|Author (Person)||Ferguson, David|
|Series Title||European Voice|
|Series Details||Vol.10, No.9, 11.3.04|
By David Ferguson
TIME is running out for the European Commission to reach a tax agreement with Andorra, Liechtenstein, Monaco and San Marino, following a meeting of EU finance ministers this week.
The Commission's current work plan pencils-in March 2004 for agreement with the micro states. The four, with a combined population of just 170,000, have dragged their feet on implementation of "equivalent" measures contained in the June 2003 savings tax directive.
"The problem is that nobody wants to be first. Perhaps that means provisional agreements," said Jonathan Todd, spokesman for Internal Market Commissioner Frits Bolkestein.
Resistance by the tax havens to Commission proposals makes ever more unlikely a Council of Ministers decision before 30 June allowing the savings tax directive to enter into force on 1 January 2005.
Three weeks ago, Ecofin ministers ruled out further negotiation concessions. But failing agreement with the four micro states and Switzerland, which now links approval to satisfactory results in other bilateral negotiations, EU members may halt the directive's implementation. Already Austria's Finance Minister Karl-Heinz Grasser has threatened a veto, failing agreement. Luxembourg, too, is concerned that its financial centres will lose out to micro states and EU dependencies, such as the Cayman Islands, if they ignore the EU's tax fraud legislation.
"We're in a competitive world. Europe will lose out to other countries in the Caribbean or Singapore due to the savings directive," said Prince Nikolaus of Liechtenstein, head of the country's mission to the EU in Brussels.
He feels Europe's micro states, too, will be disadvantaged compared to non-European financial centres.
Additionally, the directive has been criticized by experts, as it is applicable only to individuals, allowing evasion possibilities via companies and trusts.
The Commission has also been accused of heavy-handed tactics in negotiating with the micro states.
"What do you expect? Liechtenstein, for example, didn't even want to negotiate at the beginning," responded one EU official.
"A relationship cannot be based upon threats. You need the right balance and the EU has certainly used its weight in negotiations," replied Prince Nikolaus.
"We would have appreciated a better discussion climate, especially at the beginning of the negotiations."
The prince feels there is more understanding now.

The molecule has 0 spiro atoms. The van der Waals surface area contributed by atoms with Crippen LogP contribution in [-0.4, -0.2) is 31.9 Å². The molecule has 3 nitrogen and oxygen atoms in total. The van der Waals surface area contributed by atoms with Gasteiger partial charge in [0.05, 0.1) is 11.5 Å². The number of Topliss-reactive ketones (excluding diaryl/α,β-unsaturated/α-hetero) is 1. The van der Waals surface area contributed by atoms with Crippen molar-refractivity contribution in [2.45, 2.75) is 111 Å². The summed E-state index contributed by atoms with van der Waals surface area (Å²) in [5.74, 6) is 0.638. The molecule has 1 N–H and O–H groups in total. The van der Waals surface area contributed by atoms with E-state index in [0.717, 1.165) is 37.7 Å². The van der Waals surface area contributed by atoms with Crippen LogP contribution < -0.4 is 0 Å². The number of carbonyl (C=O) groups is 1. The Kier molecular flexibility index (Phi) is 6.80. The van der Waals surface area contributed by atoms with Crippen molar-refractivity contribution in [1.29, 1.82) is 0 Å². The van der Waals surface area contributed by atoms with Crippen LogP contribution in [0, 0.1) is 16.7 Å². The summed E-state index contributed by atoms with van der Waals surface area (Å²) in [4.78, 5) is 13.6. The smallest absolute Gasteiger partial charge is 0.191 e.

"Compromise formulae could bridge divergences, minor questions on drafting and some open issues such as clarification of definitions, particularly with respect to paying agents and exchange of information on request.
"We hope to find an agreement in the next few weeks," he added.
Any deal should be similar to last May's draft agreement with Switzerland on withholding tax on EU citizens' savings income at source, as did states such as Luxembourg, Belgium and Austria, to retain banking secrecy.
"The Principality of Monaco has for a long time now agreed with withholding income at source," said an official at Monaco's finance department.
"But it is difficult to talk of deadlines concerning all countries, associated and dependent territories affected by the directive."
With the March date moving closer, Bolkestein's spokesman Jonathan Todd hopes there's some time left.
"The ultimate deadline is, of course, June. Then the Council of Ministers should decide whether or not the 'equivalent' measures are sufficient." he said.
Meanwhile, there was some good news for supporters of the savings tax regime this week.
Britain and the Netherlands told European finance ministers that their dependent territories, at least, had agreed to sign-up to the system.
Dutch Finance Minister Gerrit Zalm said The Hague has reached "model agreements with Aruba and the Antilles".
And the UK's Gordon Brown said a similar deal with its dependencies, the Channel Islands, the Isle of Man and the Cayman Islands.
This week Bolkestein revealed that the hardest nut to crack in the micro state negotiations will be San Marino.
"Without the support of member states, in particular from Italy, there will be no possibility of signing an agreement with San Marino," he told reporters.
The European Commission has yet to reach agreement with the tax havens of Andorra, Liechtenstein, Monaco and San Marino on implementation of 'equivalent' measures contained in the June 2003 Savings Tax Directive. The problem makes it less likely that the Directive will enter into force on 1 January 2005.
|Countries / Regions||Andorra, Liechtenstein, Monaco|